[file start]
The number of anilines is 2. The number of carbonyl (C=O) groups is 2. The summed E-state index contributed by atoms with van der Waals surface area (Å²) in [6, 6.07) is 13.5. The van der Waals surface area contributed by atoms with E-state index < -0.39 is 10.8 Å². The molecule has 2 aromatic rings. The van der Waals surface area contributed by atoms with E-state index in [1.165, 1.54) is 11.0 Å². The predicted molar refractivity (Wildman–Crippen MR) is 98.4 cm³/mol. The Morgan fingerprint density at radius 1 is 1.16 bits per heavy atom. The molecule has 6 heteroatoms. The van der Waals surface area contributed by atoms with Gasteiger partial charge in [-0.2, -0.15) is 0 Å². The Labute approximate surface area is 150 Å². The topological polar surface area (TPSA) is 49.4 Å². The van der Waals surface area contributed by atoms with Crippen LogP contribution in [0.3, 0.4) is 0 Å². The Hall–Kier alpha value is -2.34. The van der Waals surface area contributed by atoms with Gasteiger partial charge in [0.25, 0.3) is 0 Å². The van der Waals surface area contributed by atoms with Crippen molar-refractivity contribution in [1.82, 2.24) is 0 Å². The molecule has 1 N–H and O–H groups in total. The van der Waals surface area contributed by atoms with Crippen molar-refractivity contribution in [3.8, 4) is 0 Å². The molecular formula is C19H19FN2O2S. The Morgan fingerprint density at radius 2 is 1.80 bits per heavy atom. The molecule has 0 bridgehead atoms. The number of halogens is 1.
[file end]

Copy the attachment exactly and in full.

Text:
The number of anilines is 2. The number of carbonyl (C=O) groups is 2. The summed E-state index contributed by atoms with van der Waals surface area (Å²) in [6, 6.07) is 13.5. The van der Waals surface area contributed by atoms with E-state index < -0.39 is 10.8 Å². The molecule has 2 aromatic rings. The van der Waals surface area contributed by atoms with E-state index in [1.165, 1.54) is 11.0 Å². The predicted molar refractivity (Wildman–Crippen MR) is 98.4 cm³/mol. The Morgan fingerprint density at radius 1 is 1.16 bits per heavy atom. The molecule has 6 heteroatoms. The van der Waals surface area contributed by atoms with Gasteiger partial charge in [-0.2, -0.15) is 0 Å². The Labute approximate surface area is 150 Å². The topological polar surface area (TPSA) is 49.4 Å². The van der Waals surface area contributed by atoms with Crippen LogP contribution in [0.3, 0.4) is 0 Å². The Hall–Kier alpha value is -2.34. The van der Waals surface area contributed by atoms with Gasteiger partial charge in [0.25, 0.3) is 0 Å². The van der Waals surface area contributed by atoms with Crippen molar-refractivity contribution in [1.82, 2.24) is 0 Å². The molecule has 1 N–H and O–H groups in total. The van der Waals surface area contributed by atoms with Crippen molar-refractivity contribution in [3.8, 4) is 0 Å². The molecular formula is C19H19FN2O2S. The Morgan fingerprint density at radius 2 is 1.80 bits per heavy atom. The molecule has 0 bridgehead atoms. The number of halogens is 1.